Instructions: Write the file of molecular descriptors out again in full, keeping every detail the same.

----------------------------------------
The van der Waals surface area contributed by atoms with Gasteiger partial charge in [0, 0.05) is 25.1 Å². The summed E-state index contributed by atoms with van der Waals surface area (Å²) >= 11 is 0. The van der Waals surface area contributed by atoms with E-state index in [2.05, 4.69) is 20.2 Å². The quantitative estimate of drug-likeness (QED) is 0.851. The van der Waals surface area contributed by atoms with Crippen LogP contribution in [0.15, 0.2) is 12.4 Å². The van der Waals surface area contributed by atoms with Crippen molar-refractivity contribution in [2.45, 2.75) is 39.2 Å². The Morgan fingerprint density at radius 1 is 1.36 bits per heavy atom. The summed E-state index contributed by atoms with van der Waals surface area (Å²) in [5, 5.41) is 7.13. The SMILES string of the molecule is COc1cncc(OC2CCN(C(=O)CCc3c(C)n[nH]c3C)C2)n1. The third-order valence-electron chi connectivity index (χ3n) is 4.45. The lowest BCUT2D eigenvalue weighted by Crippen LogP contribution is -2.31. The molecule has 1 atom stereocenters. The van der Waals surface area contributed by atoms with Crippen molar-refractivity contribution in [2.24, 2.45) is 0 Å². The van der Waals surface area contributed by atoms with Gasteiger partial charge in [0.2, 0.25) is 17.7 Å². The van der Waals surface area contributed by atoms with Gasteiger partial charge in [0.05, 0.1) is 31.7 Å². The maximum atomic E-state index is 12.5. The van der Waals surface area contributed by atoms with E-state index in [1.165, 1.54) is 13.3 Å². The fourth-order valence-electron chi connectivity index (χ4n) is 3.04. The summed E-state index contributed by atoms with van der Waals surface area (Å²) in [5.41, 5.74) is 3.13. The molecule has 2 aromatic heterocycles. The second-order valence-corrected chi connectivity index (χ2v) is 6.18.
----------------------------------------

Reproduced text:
The van der Waals surface area contributed by atoms with Gasteiger partial charge in [0, 0.05) is 25.1 Å². The summed E-state index contributed by atoms with van der Waals surface area (Å²) >= 11 is 0. The van der Waals surface area contributed by atoms with E-state index in [2.05, 4.69) is 20.2 Å². The quantitative estimate of drug-likeness (QED) is 0.851. The van der Waals surface area contributed by atoms with Crippen LogP contribution in [0.15, 0.2) is 12.4 Å². The van der Waals surface area contributed by atoms with Crippen molar-refractivity contribution in [2.45, 2.75) is 39.2 Å². The Morgan fingerprint density at radius 1 is 1.36 bits per heavy atom. The summed E-state index contributed by atoms with van der Waals surface area (Å²) in [5, 5.41) is 7.13. The SMILES string of the molecule is COc1cncc(OC2CCN(C(=O)CCc3c(C)n[nH]c3C)C2)n1. The third-order valence-electron chi connectivity index (χ3n) is 4.45. The lowest BCUT2D eigenvalue weighted by Crippen LogP contribution is -2.31. The molecule has 1 atom stereocenters. The van der Waals surface area contributed by atoms with Crippen molar-refractivity contribution in [2.24, 2.45) is 0 Å². The van der Waals surface area contributed by atoms with Gasteiger partial charge in [0.2, 0.25) is 17.7 Å². The van der Waals surface area contributed by atoms with Gasteiger partial charge in [0.05, 0.1) is 31.7 Å². The maximum atomic E-state index is 12.5. The van der Waals surface area contributed by atoms with E-state index in [1.165, 1.54) is 13.3 Å². The fourth-order valence-electron chi connectivity index (χ4n) is 3.04. The summed E-state index contributed by atoms with van der Waals surface area (Å²) in [5.41, 5.74) is 3.13. The molecule has 2 aromatic heterocycles. The second-order valence-corrected chi connectivity index (χ2v) is 6.18.